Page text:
I had a sudden revelation: the “yalla” they are talking about here is the scabies. I realized that they had noticed the guy who had been secretly scratching himself, trying to sneak into the bathroom with the treatment without being noticed by any of the many many many pairs of eyes crammed into the cell. They had noticed how he had repeatedly asked permission from the guards to go into the bathroom, claiming ‘illness,’ even though he never stayed more than a minute inside.
Scabies usually starts with a very powerful itch between the legs, or behind some other joint, and then spreads to the entire body. The guy was “sick of” the itching, but unable to scratch it in front of us. It was at this point that I noticed that the guy had stood up once again, asked once again to go to the bathroom out of turn, and was now standing before the door, calling out to the inmate inside, jiggling his legs nervously. This man was clearly being tortured by the itch. And it was then that the terror of the scabies took hold of me. I sent an urgent message to my family, asking them for various medications to treat or prevent the bug. Which they did. This was in the spring of 2014, before the rules about getting medications in to prisoners were tightened.
Scabies is extremely contagious. Its main cause seems to be the absence of exposure to sunlight, poor ventilation, and the packed living conditions. It takes only a few who neglect their hygiene to bring it in and contaminate everyone. It can take the form of either disparate bumps or big red rashes of varying size and intensity. If it takes hold, it easily becomes an epidemic from which no one is immune.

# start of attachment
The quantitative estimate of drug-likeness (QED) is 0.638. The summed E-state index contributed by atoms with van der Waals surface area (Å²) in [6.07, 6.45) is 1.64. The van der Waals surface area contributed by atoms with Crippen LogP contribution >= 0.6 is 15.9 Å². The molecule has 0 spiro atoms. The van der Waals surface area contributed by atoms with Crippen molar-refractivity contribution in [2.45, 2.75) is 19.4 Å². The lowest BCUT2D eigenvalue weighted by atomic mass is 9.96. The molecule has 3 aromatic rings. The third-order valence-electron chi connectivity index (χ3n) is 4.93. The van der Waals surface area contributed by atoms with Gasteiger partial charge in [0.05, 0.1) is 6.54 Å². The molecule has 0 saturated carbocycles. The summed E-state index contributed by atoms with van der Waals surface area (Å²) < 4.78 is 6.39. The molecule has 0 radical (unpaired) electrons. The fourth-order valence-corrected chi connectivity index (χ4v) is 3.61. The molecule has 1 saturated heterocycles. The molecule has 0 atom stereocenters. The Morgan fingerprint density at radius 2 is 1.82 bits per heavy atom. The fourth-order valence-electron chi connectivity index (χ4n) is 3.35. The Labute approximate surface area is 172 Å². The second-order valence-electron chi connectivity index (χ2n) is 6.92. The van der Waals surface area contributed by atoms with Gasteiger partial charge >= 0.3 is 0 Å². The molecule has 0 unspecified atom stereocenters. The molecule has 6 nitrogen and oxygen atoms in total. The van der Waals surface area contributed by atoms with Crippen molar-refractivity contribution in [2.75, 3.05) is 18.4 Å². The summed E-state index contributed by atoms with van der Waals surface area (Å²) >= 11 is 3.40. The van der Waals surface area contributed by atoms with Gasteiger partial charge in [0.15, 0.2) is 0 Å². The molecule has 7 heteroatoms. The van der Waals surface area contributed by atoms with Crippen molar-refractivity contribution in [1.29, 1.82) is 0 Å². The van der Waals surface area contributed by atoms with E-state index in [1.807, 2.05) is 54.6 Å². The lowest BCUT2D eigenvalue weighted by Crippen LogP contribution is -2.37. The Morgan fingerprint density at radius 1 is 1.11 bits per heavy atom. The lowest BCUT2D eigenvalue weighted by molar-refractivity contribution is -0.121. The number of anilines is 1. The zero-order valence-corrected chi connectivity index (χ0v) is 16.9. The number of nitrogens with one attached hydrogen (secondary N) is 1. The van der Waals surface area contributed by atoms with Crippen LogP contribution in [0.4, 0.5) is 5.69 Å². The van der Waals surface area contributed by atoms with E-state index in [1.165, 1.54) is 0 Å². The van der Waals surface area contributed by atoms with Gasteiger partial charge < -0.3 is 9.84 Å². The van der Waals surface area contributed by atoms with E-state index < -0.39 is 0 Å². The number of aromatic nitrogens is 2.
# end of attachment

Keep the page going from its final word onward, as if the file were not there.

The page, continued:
In the summer of 2015, in spite of the prohibition on medications, the situation nevertheless improved. By that point we had developed an extreme expertise on scabies control, constantly washing our bodies with a medicinal soap infused with sulfur, which was far easier to obtain inside the prison than medication. At the same time, we had become less inhibited about warning any of our fellow inmates whom we noticed starting the scratch, immediately, if discretely, offering him treatment advice.
But back in mid may of 2014, I was transferred to a new cell, where all of the political prisoners were being decimated by scabies. We heard during the visits of our relatives that scabies was spreading through all the prisons of the country. The cycle of infection started closing in on me, and I bunkered myself in a shell of medication and sulfurous soap. The first night in the new cell went well enough. The following night, the man next to me traded spots with somebody else; I went to sleep unusually early that night. I awoke to something rasping up and down my arm like a saw. My new neighbor. His hand buried inside his clothes, scratching with incredible force between his legs, in spite of the fact that he was fast asleep. My god, what a way to wake up! I understood now the surreptitious trade of places. My previous neighbor had been traded to me to get rid of this guy who was a scabies breeding ground.
The situation for me had become nightmarish. My personality in here had begun to shift, and the changes became more severe as the days passed. I had become less shy, more audacious in confronting people. I told my new neighbor I had seen what he was doing in the night. I talked to my other neighbors, and we organized his return to his previous “number” (the space on the floor for each inmate to spread his blanket). I needed to shatter my timidity, so that I would not be lost in here. I permitted myself to humiliate other prisoners, demand that they take care of their bodies. Most of the political prisoners were dirt poor. They had been arrested in the mass roundups of the Muslim Brothers, generally from working class neighborhoods or rural areas. They did not have the means to look after their health, and for that reason wave after wave of the scabies burrowed into all our bodies.
*Translated from Arabic by International Boulevard